A farrier's role in a therapeutic case requires analysis of all of the variables a horse can face. Therefore, being able to adjust when needed is a key attribute in this type of footcare work. According to Leighton, Iowa, farrier Jeff Ridley, you must keep an Open Mind.
“You can’t get locked in on what worked for this horse or that horse,” Ridley says. “None of the horses have read the anatomy books and if they had, they wouldn’t all believe what they read.”
Obviously, Ridley says, therapeutic cases require a greater commitment of a farrier’s time. You can’t simply trim and shoe an injured horse and come back 6 or 8 weeks later and see how it’s doing.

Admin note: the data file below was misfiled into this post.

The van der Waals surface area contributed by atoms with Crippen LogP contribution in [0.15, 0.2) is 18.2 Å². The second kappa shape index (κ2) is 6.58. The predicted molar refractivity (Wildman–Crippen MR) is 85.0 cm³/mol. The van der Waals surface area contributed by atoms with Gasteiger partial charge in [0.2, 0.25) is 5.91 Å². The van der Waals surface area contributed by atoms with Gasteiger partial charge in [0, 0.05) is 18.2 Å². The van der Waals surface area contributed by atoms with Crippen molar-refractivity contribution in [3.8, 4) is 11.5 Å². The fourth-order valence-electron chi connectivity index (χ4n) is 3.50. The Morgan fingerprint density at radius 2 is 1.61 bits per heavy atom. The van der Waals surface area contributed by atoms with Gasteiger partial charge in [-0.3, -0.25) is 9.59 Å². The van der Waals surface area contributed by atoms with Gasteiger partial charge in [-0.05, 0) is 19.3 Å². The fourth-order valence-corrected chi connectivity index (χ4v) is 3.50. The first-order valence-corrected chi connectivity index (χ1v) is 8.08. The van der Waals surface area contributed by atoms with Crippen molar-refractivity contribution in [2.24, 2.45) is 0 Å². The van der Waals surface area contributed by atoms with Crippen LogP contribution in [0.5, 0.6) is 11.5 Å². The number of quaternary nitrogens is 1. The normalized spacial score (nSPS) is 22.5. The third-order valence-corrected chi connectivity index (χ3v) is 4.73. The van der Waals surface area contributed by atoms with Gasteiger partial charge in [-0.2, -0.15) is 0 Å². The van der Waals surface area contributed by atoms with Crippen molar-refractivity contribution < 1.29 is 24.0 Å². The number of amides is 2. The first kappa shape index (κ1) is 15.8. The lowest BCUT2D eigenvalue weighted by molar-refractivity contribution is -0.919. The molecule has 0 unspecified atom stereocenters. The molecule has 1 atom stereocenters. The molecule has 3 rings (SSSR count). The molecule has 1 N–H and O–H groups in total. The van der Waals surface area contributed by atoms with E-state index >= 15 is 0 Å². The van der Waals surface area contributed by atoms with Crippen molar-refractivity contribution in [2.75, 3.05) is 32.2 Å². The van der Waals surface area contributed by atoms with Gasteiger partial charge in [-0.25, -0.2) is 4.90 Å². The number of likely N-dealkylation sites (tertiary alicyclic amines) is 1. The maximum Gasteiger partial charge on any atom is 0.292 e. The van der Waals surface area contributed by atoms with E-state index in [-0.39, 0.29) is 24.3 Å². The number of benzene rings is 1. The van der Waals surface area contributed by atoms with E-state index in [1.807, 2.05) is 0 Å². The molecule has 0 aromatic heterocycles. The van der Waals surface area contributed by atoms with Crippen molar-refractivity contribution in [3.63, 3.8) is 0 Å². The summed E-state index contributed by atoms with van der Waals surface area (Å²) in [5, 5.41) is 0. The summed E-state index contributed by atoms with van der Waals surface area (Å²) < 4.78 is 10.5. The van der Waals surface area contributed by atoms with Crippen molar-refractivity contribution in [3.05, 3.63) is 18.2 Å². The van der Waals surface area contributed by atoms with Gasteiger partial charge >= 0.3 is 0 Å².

“These horses will react to whatever you do, either positively or negatively,” Ridley notes. “That’s another reason you need to communicate with the owner. Check in more often, at least once a week. Call the owner. Ask how the horse is getting along. That builds trust. Keep the vet in the loop as well.”
Read more on the requirements of therapeutic work in the December 2013 edition of American Farriers Journal.